New research and family law articles propose resolving family law conflict through the use of a new interdisciplinary approach, one in which therapists, attorneys’ interact and work together to resolve conflict. The interdisciplinary approach is being proposed as the “new way” we should handle family law disputes.
Personally I’m glad that the interdisciplinary approach is being recognized as a way to resolve conflict. This approach however, is far from new. Look at Kids Turn in San Francisco and Kids First in Portland Maine. Kids Turn was formed by a few family lawyers who saw the need to work together with therapists, children and parents to resolve family law disputes. Kids First out of Portland Maine works with therapists, attorneys, parent’s and kids to focus on ways parents can resolve disputes out of court. Kids First in fact offers seminars to professionals, therapists, attorneys to figure out how to discover alternative ways to resolve family law conflict. Kids Turn and Kids First have both been around for over a decade and have achieved great success. (I’m mindful to note that many experienced family law attorneys have also been using a team based approach in their practice for decades.)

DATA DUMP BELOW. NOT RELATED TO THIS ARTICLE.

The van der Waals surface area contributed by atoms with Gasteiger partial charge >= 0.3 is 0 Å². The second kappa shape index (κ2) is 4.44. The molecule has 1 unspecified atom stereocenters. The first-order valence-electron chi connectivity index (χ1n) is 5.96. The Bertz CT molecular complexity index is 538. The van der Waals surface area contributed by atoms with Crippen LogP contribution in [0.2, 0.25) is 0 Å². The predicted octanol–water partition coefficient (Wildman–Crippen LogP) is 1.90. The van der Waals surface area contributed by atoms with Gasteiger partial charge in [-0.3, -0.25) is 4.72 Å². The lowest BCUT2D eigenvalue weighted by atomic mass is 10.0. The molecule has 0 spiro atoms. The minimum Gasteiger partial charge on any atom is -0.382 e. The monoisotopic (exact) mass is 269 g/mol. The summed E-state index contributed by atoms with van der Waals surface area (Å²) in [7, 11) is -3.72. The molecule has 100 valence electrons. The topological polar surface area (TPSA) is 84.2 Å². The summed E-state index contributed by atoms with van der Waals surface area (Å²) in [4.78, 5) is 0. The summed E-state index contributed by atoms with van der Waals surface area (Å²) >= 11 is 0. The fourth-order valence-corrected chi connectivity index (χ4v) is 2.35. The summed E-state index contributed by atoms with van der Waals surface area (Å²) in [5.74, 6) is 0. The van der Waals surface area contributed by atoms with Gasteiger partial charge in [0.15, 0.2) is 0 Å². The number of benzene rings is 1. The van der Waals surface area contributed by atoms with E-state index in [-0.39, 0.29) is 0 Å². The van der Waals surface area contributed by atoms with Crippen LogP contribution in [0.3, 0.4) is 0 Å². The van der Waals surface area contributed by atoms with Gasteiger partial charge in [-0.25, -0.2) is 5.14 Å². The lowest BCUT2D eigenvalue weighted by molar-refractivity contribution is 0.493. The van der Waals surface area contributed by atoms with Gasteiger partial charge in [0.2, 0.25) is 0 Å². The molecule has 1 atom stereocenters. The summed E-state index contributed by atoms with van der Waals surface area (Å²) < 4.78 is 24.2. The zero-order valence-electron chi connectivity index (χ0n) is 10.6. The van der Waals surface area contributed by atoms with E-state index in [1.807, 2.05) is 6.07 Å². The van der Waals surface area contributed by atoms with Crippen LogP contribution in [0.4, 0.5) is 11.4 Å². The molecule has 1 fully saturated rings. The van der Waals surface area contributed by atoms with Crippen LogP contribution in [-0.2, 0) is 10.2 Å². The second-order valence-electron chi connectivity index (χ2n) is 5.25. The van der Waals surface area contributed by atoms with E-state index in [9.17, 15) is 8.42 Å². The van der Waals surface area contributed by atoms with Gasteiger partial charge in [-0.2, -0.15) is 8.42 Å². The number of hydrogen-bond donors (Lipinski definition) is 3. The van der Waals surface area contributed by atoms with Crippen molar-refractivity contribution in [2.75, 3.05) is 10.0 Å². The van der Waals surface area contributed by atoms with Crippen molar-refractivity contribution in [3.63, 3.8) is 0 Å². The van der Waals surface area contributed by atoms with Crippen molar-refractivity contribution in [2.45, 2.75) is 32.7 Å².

Before we all sit down and applaud, lets recognize those organizations who took the time to successfully adapt their own interdisciplinary approach to help families in crisis.
The question is how to get family law courts to use the interdisciplinary approach. The challenge includes getting professionals to understand the need to involve and providing quality service to children of divorce. Failure to include kids based services means ignoring the successes of Kids First and Kids Turn. No need to rediscover the wheel all over again.
To Kids Turn, Kids First and all those organizations like you, we salute you.